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Author Topic: Anybody working on dust powered engines?  (Read 1572 times)

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Offline mesquite buckeye

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Anybody working on dust powered engines?
« on: November 29, 2015, 12:48:07 pm »
I was visiting the technology section of the Smithsonian probably close to 40 years ago where they had a dust powered engine. This thing was like a hundred years old, but apparently it worked. Basically worked on a dust explosion principle. Standard reciprocating piston with a notched circular disc that dumped the dust into the top. I can see lots of problems with running an engine with dust, but I think you could infiltrate the dust with nitrogen or some other really cheap gas so the explosion/fire danger could be minimized. Seems like if you could get this to work it would be a lot more simple to start up and run than a gasifier type engine. Those of us producing lots of sawdust would be in a perfect position to benefit from such technology.

Any thoughts? ;D ??? ??? ???
Manage 80 acre tree farm in central Missouri and Mesquite timber and about a gozillion saguaros in Arizona.

Offline ljohnsaw

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Re: Anybody working on dust powered engines?
« Reply #1 on: November 29, 2015, 12:57:43 pm »
Sounds interesting but I wonder if it needs a particular size dust particles to work.  I know my dust is not uniform!  What type of vehicle or motor are you thinking of powering?  Tractor, generator, ??
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Offline mesquite buckeye

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Re: Anybody working on dust powered engines?
« Reply #2 on: November 29, 2015, 01:23:48 pm »
Nothing in particular. I'm thinking it would be fun just to get an engine spinning at this point.

I think the dust would probably need to be size sorted and probably ground to get a uniform, fine consistency. I'm sure there would be a host of problems to solve to make it work. I think the original was designed to run on coal dust, which is brittle and easy to grind. I'm sure wood dust would work if you could make the right size and get it dry enough.
Manage 80 acre tree farm in central Missouri and Mesquite timber and about a gozillion saguaros in Arizona.

Offline Ianab

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Re: Anybody working on dust powered engines?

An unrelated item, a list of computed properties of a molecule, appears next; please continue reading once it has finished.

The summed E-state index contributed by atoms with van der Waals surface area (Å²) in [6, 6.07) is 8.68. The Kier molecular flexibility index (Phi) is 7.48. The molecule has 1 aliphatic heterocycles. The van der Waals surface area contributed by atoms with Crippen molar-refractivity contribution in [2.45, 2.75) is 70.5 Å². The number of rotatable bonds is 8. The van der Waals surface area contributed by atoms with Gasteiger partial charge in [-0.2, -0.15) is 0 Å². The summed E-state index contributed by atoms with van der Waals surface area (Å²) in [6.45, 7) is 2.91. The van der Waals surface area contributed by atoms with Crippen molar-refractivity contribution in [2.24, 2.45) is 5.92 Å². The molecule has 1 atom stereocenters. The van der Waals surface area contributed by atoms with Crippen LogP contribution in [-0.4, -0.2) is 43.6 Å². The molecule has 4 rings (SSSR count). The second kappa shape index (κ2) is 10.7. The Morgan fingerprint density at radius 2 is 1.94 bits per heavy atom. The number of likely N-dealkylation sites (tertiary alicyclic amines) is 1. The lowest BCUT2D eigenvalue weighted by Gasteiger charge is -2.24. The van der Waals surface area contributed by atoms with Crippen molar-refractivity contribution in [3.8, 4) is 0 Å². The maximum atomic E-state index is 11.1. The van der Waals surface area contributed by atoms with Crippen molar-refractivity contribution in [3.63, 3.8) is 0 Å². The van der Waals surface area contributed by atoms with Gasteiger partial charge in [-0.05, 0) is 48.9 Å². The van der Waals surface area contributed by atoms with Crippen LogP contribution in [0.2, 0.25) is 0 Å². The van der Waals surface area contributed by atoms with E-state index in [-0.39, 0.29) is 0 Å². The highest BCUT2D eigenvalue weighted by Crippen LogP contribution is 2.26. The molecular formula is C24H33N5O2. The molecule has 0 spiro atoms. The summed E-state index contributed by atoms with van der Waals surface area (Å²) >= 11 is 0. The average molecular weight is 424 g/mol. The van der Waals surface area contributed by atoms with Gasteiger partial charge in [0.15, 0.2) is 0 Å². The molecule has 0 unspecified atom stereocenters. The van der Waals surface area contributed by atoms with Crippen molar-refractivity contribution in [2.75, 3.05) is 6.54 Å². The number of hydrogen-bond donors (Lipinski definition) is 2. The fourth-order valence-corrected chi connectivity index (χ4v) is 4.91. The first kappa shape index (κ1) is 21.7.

« Reply #3 on: November 29, 2015, 02:04:03 pm »
Laws of physics say it should work. Fine dust mixed with air burns quite well.  :D

The practical considerations like getting suitable dust, consistent dust flow and not blowing yourself up might be why it hasn't caught on?

Steam or Sterling cycle heat engine would seem more flexible and practical?
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Offline starmac

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Re: Anybody working on dust powered engines?
« Reply #4 on: November 29, 2015, 02:38:28 pm »
It seems like the motors would have a short life span.
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Offline mesquite buckeye

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Re: Anybody working on dust powered engines?
« Reply #5 on: November 29, 2015, 06:35:49 pm »
Maybe coat the pistons with high temperature teflon. You could also up its efficiency with a turbocharger. If you want to really go nuts, use oxygen enriched air.

I bet someone with a machinist's mind and a knack for putting together pieces from different sources could make this thing work.

Or maybe mount the piston upside down so that the crud doesn't have a gravity assist. There is that small problem with the oil sitting on the piston bottom. :(

Maybe a two cycle...
Manage 80 acre tree farm in central Missouri and Mesquite timber and about a gozillion saguaros in Arizona.

Offline Paul_H

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Re: Anybody working on dust powered engines?
« Reply #6 on: November 29, 2015, 11:46:15 pm »
I built one and hooked it to a vacuum cleaner and it's been running non stop since April 1st 1998  :P
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Offline Brucer

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Re: Anybody working on dust powered engines?
« Reply #7 on: November 30, 2015, 01:28:19 am »
Industrial diesels and locomotive diesels have been run (successfully) using coal dust for fuel.

Your dust has to be very fine (i.e., a powder) so it will burn completely within the cylinder.
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Offline mesquite buckeye

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Re: Anybody working on dust powered engines?
« Reply #8 on: November 30, 2015, 02:43:55 am »
I built one and hooked it to a vacuum cleaner and it's been running non stop since April 1st 1998  :P

Got a picture? ??? ??? ???
Manage 80 acre tree farm in central Missouri and Mesquite timber and about a gozillion saguaros in Arizona.

Offline mesquite buckeye

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Re: Anybody working on dust powered engines?